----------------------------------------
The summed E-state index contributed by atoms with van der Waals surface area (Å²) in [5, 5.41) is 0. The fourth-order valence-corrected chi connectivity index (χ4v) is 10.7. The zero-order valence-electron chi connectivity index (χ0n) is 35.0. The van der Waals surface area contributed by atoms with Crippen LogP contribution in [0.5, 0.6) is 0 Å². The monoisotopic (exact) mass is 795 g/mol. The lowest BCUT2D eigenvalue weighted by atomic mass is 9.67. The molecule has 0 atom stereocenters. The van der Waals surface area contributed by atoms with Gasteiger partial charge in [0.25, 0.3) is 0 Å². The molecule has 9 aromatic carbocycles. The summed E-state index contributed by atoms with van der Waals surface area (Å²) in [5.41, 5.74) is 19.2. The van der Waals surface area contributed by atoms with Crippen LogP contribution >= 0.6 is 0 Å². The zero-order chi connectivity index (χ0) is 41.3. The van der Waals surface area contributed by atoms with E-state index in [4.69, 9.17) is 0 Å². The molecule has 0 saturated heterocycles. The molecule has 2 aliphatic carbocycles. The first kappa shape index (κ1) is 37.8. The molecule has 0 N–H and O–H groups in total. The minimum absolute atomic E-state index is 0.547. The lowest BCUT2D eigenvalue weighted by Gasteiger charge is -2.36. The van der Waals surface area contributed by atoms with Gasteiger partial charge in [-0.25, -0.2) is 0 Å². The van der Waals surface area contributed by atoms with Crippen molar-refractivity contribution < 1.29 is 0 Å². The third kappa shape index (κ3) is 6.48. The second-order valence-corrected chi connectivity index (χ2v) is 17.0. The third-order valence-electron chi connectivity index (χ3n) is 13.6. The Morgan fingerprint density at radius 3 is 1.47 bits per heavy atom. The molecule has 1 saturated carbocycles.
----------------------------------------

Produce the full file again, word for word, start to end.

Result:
The summed E-state index contributed by atoms with van der Waals surface area (Å²) in [5, 5.41) is 0. The fourth-order valence-corrected chi connectivity index (χ4v) is 10.7. The zero-order valence-electron chi connectivity index (χ0n) is 35.0. The van der Waals surface area contributed by atoms with Crippen LogP contribution in [0.5, 0.6) is 0 Å². The monoisotopic (exact) mass is 795 g/mol. The lowest BCUT2D eigenvalue weighted by atomic mass is 9.67. The molecule has 0 atom stereocenters. The van der Waals surface area contributed by atoms with Gasteiger partial charge in [0.25, 0.3) is 0 Å². The molecule has 9 aromatic carbocycles. The summed E-state index contributed by atoms with van der Waals surface area (Å²) in [5.41, 5.74) is 19.2. The van der Waals surface area contributed by atoms with Crippen LogP contribution >= 0.6 is 0 Å². The zero-order chi connectivity index (χ0) is 41.3. The van der Waals surface area contributed by atoms with E-state index in [4.69, 9.17) is 0 Å². The molecule has 0 saturated heterocycles. The molecule has 2 aliphatic carbocycles. The first kappa shape index (κ1) is 37.8. The molecule has 0 N–H and O–H groups in total. The minimum absolute atomic E-state index is 0.547. The lowest BCUT2D eigenvalue weighted by Gasteiger charge is -2.36. The van der Waals surface area contributed by atoms with Gasteiger partial charge in [-0.25, -0.2) is 0 Å². The van der Waals surface area contributed by atoms with Crippen molar-refractivity contribution < 1.29 is 0 Å². The third kappa shape index (κ3) is 6.48. The second-order valence-corrected chi connectivity index (χ2v) is 17.0. The third-order valence-electron chi connectivity index (χ3n) is 13.6. The Morgan fingerprint density at radius 3 is 1.47 bits per heavy atom. The molecule has 1 saturated carbocycles.